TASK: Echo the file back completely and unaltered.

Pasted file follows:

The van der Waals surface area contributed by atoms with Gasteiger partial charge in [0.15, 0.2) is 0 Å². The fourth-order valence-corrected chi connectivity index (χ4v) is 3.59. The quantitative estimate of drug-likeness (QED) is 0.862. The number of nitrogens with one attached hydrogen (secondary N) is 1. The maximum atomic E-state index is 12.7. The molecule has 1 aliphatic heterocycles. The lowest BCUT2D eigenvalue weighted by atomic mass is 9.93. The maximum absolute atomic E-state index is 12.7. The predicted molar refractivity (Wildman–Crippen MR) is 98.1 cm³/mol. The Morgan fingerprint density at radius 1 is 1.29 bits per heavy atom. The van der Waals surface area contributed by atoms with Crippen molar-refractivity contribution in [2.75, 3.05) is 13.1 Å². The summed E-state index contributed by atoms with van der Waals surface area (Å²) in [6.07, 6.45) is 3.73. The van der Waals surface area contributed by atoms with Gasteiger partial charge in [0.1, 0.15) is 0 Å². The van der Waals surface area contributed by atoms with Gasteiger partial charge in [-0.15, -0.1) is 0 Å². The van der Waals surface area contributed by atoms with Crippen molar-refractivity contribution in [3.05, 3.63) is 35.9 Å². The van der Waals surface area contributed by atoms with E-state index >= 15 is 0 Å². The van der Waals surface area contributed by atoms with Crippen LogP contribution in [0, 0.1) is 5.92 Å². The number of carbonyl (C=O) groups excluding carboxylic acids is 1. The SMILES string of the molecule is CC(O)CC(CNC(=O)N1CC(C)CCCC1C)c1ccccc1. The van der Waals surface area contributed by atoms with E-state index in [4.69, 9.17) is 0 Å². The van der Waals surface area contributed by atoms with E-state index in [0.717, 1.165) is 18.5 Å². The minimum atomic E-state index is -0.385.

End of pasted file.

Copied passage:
The van der Waals surface area contributed by atoms with Gasteiger partial charge in [0.15, 0.2) is 0 Å². The fourth-order valence-corrected chi connectivity index (χ4v) is 3.59. The quantitative estimate of drug-likeness (QED) is 0.862. The number of nitrogens with one attached hydrogen (secondary N) is 1. The maximum atomic E-state index is 12.7. The molecule has 1 aliphatic heterocycles. The lowest BCUT2D eigenvalue weighted by atomic mass is 9.93. The maximum absolute atomic E-state index is 12.7. The predicted molar refractivity (Wildman–Crippen MR) is 98.1 cm³/mol. The Morgan fingerprint density at radius 1 is 1.29 bits per heavy atom. The van der Waals surface area contributed by atoms with Crippen molar-refractivity contribution in [2.75, 3.05) is 13.1 Å². The summed E-state index contributed by atoms with van der Waals surface area (Å²) in [6.07, 6.45) is 3.73. The van der Waals surface area contributed by atoms with Gasteiger partial charge in [0.1, 0.15) is 0 Å². The van der Waals surface area contributed by atoms with Gasteiger partial charge in [-0.15, -0.1) is 0 Å². The van der Waals surface area contributed by atoms with Crippen molar-refractivity contribution in [3.05, 3.63) is 35.9 Å². The van der Waals surface area contributed by atoms with E-state index >= 15 is 0 Å². The van der Waals surface area contributed by atoms with Crippen LogP contribution in [0, 0.1) is 5.92 Å². The number of carbonyl (C=O) groups excluding carboxylic acids is 1. The SMILES string of the molecule is CC(O)CC(CNC(=O)N1CC(C)CCCC1C)c1ccccc1. The van der Waals surface area contributed by atoms with E-state index in [4.69, 9.17) is 0 Å². The van der Waals surface area contributed by atoms with E-state index in [0.717, 1.165) is 18.5 Å². The minimum atomic E-state index is -0.385.